Pearce v. Oklahoma

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Pearce v. Oklahoma
1998 OK 106
970 P.2d 175
69 OBJ 3789
Case Number: 88251
Decided: 10/27/1998
Mandate Issued: 12/03/1998
Supreme Court of Oklahoma


[970 P.2d 176]

¶0 Certiorari has been granted to answer the question whether the power of the director of the Department of Human Services to make appointments to the unclassified service has been removed through amendments to the Oklahoma Personnel Act. D.H.S. argues that as a constitutionally created agency their director's authority cannot be limited by the legislature and the director should be free to make appointments to unclassified service. Recent amendments to the personnel act allow the director some latitude in making non-merit system hiring decisions. The director's power to appoint to unclassified service is not removed by virtue of the amendments to


Mark Hammons Hammons & Associates Oklahoma City, Oklahoma, For Appellee,

Charles L. Waters, General Counsel Richard A. Resetaritz, Asst.Gen.Counsel Department of Human Services Oklahoma City, Oklahoma, For Appellants.


¶1 The Department of Human Services (D.H.S.) presents one issue for certiorari review: whether the power of the director of the Department of Human Services to make appointments to the unclassified service has been removed through amendments to the Oklahoma Personnel Act, citing

¶2 Certiorari is granted. The opinion of the Court of Civil Appeals is vacated and the judgment of the trial court is affirmed.


¶3 Plaintiff below, Dana Beth Pearce, was employed with the Department of Human Services as assistant superintendent of the Southern Oklahoma Resource Center, which at the time of her employment served both mentally handicapped adults and children. Pearce worked for the center in January 1991, until her resignation in February 1993. When she was hired, the Department of Human Services considered her an unclassified employee, informed her of this status and the fact she would not be "classified" for purposes of the Oklahoma Personnel Act and the Merit System protections that act provides.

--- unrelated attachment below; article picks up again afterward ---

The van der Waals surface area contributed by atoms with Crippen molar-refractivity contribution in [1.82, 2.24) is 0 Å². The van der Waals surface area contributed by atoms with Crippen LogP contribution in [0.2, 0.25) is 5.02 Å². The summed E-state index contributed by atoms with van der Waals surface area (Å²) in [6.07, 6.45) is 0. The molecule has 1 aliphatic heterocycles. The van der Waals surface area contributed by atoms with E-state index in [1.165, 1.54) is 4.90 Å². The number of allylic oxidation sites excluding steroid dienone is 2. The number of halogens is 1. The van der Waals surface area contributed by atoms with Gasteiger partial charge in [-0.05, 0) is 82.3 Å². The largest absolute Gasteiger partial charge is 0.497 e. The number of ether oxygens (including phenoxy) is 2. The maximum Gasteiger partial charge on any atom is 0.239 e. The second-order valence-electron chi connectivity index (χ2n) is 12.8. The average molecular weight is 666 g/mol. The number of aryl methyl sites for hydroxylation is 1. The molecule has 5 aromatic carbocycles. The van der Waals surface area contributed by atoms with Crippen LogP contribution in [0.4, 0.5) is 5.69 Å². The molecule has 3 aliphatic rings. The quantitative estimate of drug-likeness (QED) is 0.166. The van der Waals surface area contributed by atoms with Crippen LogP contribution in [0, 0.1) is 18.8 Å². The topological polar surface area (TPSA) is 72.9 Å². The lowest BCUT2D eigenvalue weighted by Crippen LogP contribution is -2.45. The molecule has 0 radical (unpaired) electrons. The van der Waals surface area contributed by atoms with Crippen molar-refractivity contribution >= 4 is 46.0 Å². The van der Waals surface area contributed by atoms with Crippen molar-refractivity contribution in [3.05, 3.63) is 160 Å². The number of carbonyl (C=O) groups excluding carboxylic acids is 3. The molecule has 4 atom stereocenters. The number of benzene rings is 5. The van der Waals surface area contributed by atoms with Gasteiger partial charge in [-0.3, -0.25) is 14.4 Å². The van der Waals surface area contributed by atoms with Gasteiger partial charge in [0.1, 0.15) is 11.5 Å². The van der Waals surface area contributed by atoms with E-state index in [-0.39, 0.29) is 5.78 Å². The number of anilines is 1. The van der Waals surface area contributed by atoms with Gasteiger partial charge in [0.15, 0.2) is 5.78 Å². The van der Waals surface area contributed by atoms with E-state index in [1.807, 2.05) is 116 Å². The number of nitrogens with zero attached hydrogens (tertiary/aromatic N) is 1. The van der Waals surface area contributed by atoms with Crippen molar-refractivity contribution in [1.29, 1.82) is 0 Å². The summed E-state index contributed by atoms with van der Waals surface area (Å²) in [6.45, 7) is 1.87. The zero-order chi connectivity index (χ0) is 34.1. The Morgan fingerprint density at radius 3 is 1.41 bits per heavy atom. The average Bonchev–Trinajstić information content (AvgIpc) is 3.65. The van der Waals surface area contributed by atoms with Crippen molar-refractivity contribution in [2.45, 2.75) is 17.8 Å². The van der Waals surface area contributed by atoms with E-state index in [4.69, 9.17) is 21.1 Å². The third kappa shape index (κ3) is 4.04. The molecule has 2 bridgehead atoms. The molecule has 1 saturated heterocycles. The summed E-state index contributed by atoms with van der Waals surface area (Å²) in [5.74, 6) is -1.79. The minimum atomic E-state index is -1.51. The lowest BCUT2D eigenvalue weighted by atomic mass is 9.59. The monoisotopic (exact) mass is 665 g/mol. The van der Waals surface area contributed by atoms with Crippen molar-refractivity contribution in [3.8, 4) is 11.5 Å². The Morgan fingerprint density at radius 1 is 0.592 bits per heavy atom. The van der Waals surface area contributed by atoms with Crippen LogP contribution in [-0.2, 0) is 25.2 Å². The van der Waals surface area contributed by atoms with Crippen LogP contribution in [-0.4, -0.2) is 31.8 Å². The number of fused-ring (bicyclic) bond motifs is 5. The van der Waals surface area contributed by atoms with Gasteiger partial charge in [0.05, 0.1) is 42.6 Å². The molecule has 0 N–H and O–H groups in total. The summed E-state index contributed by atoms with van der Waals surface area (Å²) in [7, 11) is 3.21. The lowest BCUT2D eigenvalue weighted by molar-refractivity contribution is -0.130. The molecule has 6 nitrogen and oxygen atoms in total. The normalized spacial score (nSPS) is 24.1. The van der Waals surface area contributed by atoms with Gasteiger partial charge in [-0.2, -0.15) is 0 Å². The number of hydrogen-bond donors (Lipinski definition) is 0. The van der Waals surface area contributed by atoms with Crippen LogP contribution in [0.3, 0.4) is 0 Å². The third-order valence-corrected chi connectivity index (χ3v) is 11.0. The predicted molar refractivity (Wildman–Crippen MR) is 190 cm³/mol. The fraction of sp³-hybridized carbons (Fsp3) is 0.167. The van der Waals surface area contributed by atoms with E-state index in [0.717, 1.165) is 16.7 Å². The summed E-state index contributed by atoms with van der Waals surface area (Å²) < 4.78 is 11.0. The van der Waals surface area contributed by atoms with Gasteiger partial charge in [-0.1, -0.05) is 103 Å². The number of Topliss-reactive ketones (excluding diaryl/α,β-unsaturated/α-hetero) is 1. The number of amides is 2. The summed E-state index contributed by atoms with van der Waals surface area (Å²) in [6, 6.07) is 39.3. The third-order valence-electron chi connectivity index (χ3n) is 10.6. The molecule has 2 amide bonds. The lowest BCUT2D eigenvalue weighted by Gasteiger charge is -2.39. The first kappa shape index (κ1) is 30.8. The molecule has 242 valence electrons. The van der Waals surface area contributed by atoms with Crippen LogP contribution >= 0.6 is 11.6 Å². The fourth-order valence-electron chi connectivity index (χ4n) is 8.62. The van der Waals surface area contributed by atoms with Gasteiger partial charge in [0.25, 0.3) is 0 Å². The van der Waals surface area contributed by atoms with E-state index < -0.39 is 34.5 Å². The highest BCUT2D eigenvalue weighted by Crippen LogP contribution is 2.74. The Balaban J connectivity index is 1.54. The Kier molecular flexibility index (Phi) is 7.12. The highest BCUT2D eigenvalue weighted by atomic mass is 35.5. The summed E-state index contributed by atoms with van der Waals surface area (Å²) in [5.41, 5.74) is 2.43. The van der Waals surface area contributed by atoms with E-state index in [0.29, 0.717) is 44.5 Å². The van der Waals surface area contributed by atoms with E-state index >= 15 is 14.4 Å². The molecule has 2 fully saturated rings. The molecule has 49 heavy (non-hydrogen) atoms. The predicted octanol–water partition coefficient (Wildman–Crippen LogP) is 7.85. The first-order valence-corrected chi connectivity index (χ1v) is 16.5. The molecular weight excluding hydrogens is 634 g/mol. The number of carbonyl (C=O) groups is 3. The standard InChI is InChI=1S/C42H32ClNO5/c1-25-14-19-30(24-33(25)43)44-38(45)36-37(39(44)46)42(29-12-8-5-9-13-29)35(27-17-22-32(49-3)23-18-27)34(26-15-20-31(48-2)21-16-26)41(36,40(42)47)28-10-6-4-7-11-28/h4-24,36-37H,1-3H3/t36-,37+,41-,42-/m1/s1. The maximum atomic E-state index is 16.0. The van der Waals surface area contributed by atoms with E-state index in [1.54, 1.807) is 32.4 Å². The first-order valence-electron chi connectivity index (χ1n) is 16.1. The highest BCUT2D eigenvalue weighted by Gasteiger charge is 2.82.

¶4 [970 P.2d 177] Pearce's resignation resulted from an inquiry regarding alleged misrepresentations she made about her qualifications when she first interviewed and was hired for the position. The center's director, James Nicholson, began proceedings to terminate Pearce, serving her with a "Notice of Proposed Termination." This notice informed Ms. Pearce of the nature of the allegations for termination and offered her an opportunity to respond to the allegations in writing. Pearce did respond, but Nicholson chose to proceed with the termination. It was then that Pearce tendered her resignation.

¶5 Thereafter, Pearce filed her Petition in the district court of Garvin County, alleging both a common law tort claim and a Section 42 U.S.C § 1983 claim. The trial court heard testimony and argument regarding the amount of back pay to award Pearce. Pearce prevailed and was awarded $61,690 for the income lost when she took a lesser paying job with Oklahoma City Public Schools, after resigning from D.H.S. based on her 42 U.S.C. § 1983 claim. Prior to the trial, Pearce and D.H.S. agreed to Pearce's reinstatement in a comparable position for like pay, pursuant to an earlier order (February 28, 1996) and the corresponding Journal Entry of Partial Summary Judgment, which directed the reinstatement. The back pay issue was the only one pursued at the trial.

¶6 The termination process afforded Pearce was in keeping with that offered to those employees in unclassified employment. However, the procedure was not in keeping with that offered in the merit system process, which provided the opportunity to respond to allegations in person, not simply in writing, as well as other protections, such as an appeal to the Oklahoma Merit Protection Commission.


¶7 The only question before us on certiorari review is whether the Director of the department may appoint employees to the unclassified service and whether